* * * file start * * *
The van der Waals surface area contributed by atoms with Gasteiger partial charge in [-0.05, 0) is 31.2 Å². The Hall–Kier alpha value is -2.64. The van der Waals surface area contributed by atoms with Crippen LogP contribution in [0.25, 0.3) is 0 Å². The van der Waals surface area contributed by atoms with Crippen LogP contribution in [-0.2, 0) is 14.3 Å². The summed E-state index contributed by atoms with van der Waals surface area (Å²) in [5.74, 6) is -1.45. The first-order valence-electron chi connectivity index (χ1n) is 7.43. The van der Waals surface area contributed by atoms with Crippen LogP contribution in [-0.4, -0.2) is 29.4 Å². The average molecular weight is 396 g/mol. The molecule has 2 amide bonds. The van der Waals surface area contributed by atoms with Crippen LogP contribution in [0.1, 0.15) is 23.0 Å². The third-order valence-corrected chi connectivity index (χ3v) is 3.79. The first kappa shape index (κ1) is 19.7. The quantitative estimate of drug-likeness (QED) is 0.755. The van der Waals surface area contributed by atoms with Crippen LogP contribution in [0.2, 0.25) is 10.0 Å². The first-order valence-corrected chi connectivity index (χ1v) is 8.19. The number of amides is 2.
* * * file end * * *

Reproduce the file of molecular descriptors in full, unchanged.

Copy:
The van der Waals surface area contributed by atoms with Gasteiger partial charge in [-0.05, 0) is 31.2 Å². The Hall–Kier alpha value is -2.64. The van der Waals surface area contributed by atoms with Crippen LogP contribution in [0.25, 0.3) is 0 Å². The van der Waals surface area contributed by atoms with Crippen LogP contribution in [-0.2, 0) is 14.3 Å². The summed E-state index contributed by atoms with van der Waals surface area (Å²) in [5.74, 6) is -1.45. The first-order valence-electron chi connectivity index (χ1n) is 7.43. The van der Waals surface area contributed by atoms with Crippen LogP contribution in [-0.4, -0.2) is 29.4 Å². The average molecular weight is 396 g/mol. The molecule has 2 amide bonds. The van der Waals surface area contributed by atoms with Crippen LogP contribution in [0.1, 0.15) is 23.0 Å². The third-order valence-corrected chi connectivity index (χ3v) is 3.79. The first kappa shape index (κ1) is 19.7. The quantitative estimate of drug-likeness (QED) is 0.755. The van der Waals surface area contributed by atoms with Crippen LogP contribution in [0.2, 0.25) is 10.0 Å². The first-order valence-corrected chi connectivity index (χ1v) is 8.19. The number of amides is 2.